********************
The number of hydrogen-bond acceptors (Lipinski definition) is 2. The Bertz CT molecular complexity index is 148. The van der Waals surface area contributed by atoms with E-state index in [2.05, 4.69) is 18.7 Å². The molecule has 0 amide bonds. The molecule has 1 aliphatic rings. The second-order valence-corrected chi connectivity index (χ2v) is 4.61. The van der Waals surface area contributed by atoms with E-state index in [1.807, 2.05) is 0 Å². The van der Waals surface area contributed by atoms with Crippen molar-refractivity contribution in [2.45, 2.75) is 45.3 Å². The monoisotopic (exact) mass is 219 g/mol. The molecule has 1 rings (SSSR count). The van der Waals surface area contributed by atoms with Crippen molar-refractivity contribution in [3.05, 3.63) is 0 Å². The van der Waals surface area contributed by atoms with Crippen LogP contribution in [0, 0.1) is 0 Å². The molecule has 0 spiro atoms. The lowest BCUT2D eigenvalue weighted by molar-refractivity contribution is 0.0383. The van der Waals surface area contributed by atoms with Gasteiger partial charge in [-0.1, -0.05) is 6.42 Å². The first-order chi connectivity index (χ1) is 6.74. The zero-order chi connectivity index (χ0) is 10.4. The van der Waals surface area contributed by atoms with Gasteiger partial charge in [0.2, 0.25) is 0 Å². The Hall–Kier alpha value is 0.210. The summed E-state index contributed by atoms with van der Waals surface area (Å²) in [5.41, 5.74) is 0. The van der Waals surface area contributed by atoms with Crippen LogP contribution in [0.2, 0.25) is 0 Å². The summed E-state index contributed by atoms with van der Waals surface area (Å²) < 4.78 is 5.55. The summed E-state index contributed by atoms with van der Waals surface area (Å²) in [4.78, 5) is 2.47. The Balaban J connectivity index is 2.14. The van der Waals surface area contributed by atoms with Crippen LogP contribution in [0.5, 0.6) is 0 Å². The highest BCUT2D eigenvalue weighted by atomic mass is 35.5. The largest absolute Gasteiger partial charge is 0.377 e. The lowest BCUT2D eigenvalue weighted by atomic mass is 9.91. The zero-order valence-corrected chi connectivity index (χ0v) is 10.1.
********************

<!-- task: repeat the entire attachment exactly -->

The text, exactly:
The number of hydrogen-bond acceptors (Lipinski definition) is 2. The Bertz CT molecular complexity index is 148. The van der Waals surface area contributed by atoms with E-state index in [2.05, 4.69) is 18.7 Å². The molecule has 0 amide bonds. The molecule has 1 aliphatic rings. The second-order valence-corrected chi connectivity index (χ2v) is 4.61. The van der Waals surface area contributed by atoms with E-state index in [1.807, 2.05) is 0 Å². The van der Waals surface area contributed by atoms with Crippen molar-refractivity contribution in [2.45, 2.75) is 45.3 Å². The monoisotopic (exact) mass is 219 g/mol. The molecule has 1 rings (SSSR count). The van der Waals surface area contributed by atoms with Crippen molar-refractivity contribution in [3.05, 3.63) is 0 Å². The van der Waals surface area contributed by atoms with Crippen LogP contribution in [0, 0.1) is 0 Å². The molecule has 0 spiro atoms. The lowest BCUT2D eigenvalue weighted by molar-refractivity contribution is 0.0383. The van der Waals surface area contributed by atoms with Gasteiger partial charge in [-0.1, -0.05) is 6.42 Å². The first-order chi connectivity index (χ1) is 6.74. The zero-order chi connectivity index (χ0) is 10.4. The van der Waals surface area contributed by atoms with Gasteiger partial charge in [0.2, 0.25) is 0 Å². The Hall–Kier alpha value is 0.210. The summed E-state index contributed by atoms with van der Waals surface area (Å²) in [5.41, 5.74) is 0. The van der Waals surface area contributed by atoms with Crippen LogP contribution in [0.2, 0.25) is 0 Å². The summed E-state index contributed by atoms with van der Waals surface area (Å²) < 4.78 is 5.55. The summed E-state index contributed by atoms with van der Waals surface area (Å²) in [4.78, 5) is 2.47. The Balaban J connectivity index is 2.14. The van der Waals surface area contributed by atoms with Crippen LogP contribution in [0.5, 0.6) is 0 Å². The highest BCUT2D eigenvalue weighted by atomic mass is 35.5. The largest absolute Gasteiger partial charge is 0.377 e. The lowest BCUT2D eigenvalue weighted by atomic mass is 9.91. The zero-order valence-corrected chi connectivity index (χ0v) is 10.1.